Commentary

The Amazon Ad Trick

Amazon is the king of retail, and every now and then it finds new ways to tax its partners. The company’s Sponsored Product ads, in which brands can bid to include their products within on-site search listings, have long been one of its most popular and effective tools. The reason is obvious: opening listings up to bids theoretically allows one brand to get the best ranking and pull revenue away from competitors.

But Amazon’s goal isn’t to have a single brand bid for rankings – it hopes that all brands will compete for premium real estate, in a way that ultimately benefits Amazon above all others. Growing popularity has led to increased competition, forcing all partners to spend on the ad units without any noticeable change to the search rankings. The result is that Sponsored Product ads now feel more like a tax than a revenue creator. It’s unlikely that brands can avoid Amazon’s ad trick, but they can prepare so that they still create value for their business. 

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Amazon touts Sponsored Products as a tool that puts products in front of “shoppers who are ready to buy.” The model operates on a pay-per-click basis, inserting sponsored listings at the top or within Amazon search results and taking consumers directly to a product page when they click. The ads account for the majority of ads purchased on Amazon and in recent months have received more noticeable real estate within search results.

This is a shrewd move by Amazon. The retail giant has plenty of options when it comes to extracting more money from brand partners. One alternative would have been to raise partner fees, but that risks losing brands that already operate on thin margins and would therefore be priced out. By strengthening Sponsored Product real estate, Amazon entices the brands that are already profiting to invest back into a closed ecosystem. It’s akin to a profit tax, forcing those that are already succeeding to spend more to maintain their success.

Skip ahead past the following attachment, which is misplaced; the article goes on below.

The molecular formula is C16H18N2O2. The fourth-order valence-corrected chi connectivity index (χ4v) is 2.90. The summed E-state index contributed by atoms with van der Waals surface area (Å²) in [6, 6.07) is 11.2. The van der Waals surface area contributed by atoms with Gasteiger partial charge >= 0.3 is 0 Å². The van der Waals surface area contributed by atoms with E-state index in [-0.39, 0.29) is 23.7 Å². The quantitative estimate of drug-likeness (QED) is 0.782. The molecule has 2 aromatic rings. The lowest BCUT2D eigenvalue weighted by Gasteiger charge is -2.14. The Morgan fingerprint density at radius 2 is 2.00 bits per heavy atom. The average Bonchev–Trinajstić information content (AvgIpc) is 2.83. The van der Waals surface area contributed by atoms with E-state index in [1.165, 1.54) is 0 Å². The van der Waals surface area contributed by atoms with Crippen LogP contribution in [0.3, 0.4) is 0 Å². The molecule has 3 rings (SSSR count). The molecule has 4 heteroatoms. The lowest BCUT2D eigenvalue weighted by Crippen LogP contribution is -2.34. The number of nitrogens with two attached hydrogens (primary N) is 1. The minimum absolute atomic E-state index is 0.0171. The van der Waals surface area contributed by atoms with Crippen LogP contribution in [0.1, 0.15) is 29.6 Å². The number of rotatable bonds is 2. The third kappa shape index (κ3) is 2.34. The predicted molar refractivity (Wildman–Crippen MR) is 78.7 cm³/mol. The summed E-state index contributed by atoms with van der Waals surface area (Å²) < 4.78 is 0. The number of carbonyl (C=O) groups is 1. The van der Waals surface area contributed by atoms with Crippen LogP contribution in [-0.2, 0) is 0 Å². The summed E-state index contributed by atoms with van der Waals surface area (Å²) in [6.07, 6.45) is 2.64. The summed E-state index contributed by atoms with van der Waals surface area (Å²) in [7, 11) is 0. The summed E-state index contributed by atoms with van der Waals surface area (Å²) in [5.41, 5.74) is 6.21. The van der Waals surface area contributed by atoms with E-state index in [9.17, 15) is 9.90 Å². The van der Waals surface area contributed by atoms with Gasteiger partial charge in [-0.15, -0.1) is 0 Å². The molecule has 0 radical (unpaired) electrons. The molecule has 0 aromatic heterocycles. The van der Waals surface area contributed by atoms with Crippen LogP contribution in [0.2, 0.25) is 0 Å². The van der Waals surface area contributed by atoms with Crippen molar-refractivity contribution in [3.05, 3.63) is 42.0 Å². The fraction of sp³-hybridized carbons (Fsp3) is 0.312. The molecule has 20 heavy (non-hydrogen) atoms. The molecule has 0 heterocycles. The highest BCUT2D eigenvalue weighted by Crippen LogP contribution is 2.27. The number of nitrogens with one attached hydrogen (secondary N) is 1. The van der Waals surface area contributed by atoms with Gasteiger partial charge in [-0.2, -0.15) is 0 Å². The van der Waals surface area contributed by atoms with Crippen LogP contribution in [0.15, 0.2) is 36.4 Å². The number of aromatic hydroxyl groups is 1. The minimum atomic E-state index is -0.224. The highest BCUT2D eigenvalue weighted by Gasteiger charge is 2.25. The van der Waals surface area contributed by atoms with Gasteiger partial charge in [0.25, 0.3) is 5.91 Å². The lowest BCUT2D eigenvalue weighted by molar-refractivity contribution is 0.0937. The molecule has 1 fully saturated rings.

Unfortunately, there’s no way for brands to avoid this tax in the long run. Still, there are a few different ways to respond. The first path is to embrace the biddable listings full on, becoming an early adopter and acting faster than the competition. This helps brands build a lead and learn new solutions when they come along. Of course, if brands stop there, the competition will eventually catch up.

Measurement is the second piece needed to play Amazon’s game, and it’s the key to unlocking any value. If brands can understand the kind of incremental value that Sponsored Products listings bring, then they can allocate their budget for the optimal Amazon ad-buying strategy. If brands can bridge the gap and compare their Amazon spend alongside their traditional search, shopping and display ad performance, they’ll have a holistic understanding of what is driving their sales.

The problem is that Amazon’s internal stats are useless. They show highly inflated numbers, which have nothing to do with the actual impact that the paid listing is having on consumer behavior and purchase habits. For example, Sponsored Product listings even appear in the listings for brand searches, meaning that the ad is purchased in an instance in which the consumer was very likely to buy the brand anyway. That’s not an example of Amazon giving brands an opportunity to make more value: it’s a chance to earn more revenue at the brand’s expense. 

As long as Amazon dominates the online retail world, partner brands will have no choice but to go along with the changes in the ecosystem. Rather than simply paying the fee to continue selling on Amazon’s turf, brands need to push to get a grasp on measurement and incremental lift. At their core, Amazon’s tools are designed to be helpful, and not merely a tax. The brands that can measure their success within Amazon will be able to allocate and optimize their budget toward a much higher-value advertising future.

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